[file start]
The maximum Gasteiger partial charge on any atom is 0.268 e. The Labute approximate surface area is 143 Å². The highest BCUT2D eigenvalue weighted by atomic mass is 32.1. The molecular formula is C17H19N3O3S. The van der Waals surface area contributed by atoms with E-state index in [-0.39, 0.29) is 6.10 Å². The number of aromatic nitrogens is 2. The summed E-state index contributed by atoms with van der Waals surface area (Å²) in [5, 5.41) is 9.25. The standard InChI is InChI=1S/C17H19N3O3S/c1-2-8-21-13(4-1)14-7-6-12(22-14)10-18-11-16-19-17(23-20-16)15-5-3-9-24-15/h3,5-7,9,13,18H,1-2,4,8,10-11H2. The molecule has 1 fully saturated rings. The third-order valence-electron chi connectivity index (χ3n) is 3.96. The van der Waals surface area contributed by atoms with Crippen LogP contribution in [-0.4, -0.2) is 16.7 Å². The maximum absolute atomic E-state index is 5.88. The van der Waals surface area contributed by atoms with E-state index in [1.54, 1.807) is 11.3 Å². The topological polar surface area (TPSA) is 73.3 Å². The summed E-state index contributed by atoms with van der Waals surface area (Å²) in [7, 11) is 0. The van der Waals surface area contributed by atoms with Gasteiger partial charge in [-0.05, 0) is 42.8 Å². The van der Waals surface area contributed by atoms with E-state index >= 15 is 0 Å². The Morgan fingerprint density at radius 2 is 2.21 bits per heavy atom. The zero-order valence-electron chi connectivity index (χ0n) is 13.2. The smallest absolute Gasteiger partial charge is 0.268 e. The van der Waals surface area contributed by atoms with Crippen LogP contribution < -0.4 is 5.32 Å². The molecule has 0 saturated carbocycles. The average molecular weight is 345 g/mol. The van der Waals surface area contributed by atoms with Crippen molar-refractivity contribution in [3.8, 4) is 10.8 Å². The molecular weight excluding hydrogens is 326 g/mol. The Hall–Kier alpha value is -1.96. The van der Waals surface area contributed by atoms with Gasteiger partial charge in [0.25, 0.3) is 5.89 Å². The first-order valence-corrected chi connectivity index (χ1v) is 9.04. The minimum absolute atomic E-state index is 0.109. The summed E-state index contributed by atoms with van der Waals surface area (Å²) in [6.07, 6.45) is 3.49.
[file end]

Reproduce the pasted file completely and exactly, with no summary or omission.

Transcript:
The maximum Gasteiger partial charge on any atom is 0.268 e. The Labute approximate surface area is 143 Å². The highest BCUT2D eigenvalue weighted by atomic mass is 32.1. The molecular formula is C17H19N3O3S. The van der Waals surface area contributed by atoms with E-state index in [-0.39, 0.29) is 6.10 Å². The number of aromatic nitrogens is 2. The summed E-state index contributed by atoms with van der Waals surface area (Å²) in [5, 5.41) is 9.25. The standard InChI is InChI=1S/C17H19N3O3S/c1-2-8-21-13(4-1)14-7-6-12(22-14)10-18-11-16-19-17(23-20-16)15-5-3-9-24-15/h3,5-7,9,13,18H,1-2,4,8,10-11H2. The molecule has 1 fully saturated rings. The third-order valence-electron chi connectivity index (χ3n) is 3.96. The van der Waals surface area contributed by atoms with Crippen LogP contribution in [-0.4, -0.2) is 16.7 Å². The maximum absolute atomic E-state index is 5.88. The van der Waals surface area contributed by atoms with E-state index in [1.54, 1.807) is 11.3 Å². The topological polar surface area (TPSA) is 73.3 Å². The summed E-state index contributed by atoms with van der Waals surface area (Å²) in [7, 11) is 0. The van der Waals surface area contributed by atoms with Gasteiger partial charge in [-0.05, 0) is 42.8 Å². The van der Waals surface area contributed by atoms with E-state index >= 15 is 0 Å². The Morgan fingerprint density at radius 2 is 2.21 bits per heavy atom. The zero-order valence-electron chi connectivity index (χ0n) is 13.2. The smallest absolute Gasteiger partial charge is 0.268 e. The van der Waals surface area contributed by atoms with Crippen LogP contribution < -0.4 is 5.32 Å². The molecule has 0 saturated carbocycles. The average molecular weight is 345 g/mol. The van der Waals surface area contributed by atoms with Crippen molar-refractivity contribution in [3.8, 4) is 10.8 Å². The molecular weight excluding hydrogens is 326 g/mol. The Hall–Kier alpha value is -1.96. The van der Waals surface area contributed by atoms with Gasteiger partial charge in [0.25, 0.3) is 5.89 Å². The first-order valence-corrected chi connectivity index (χ1v) is 9.04. The minimum absolute atomic E-state index is 0.109. The summed E-state index contributed by atoms with van der Waals surface area (Å²) in [6.07, 6.45) is 3.49.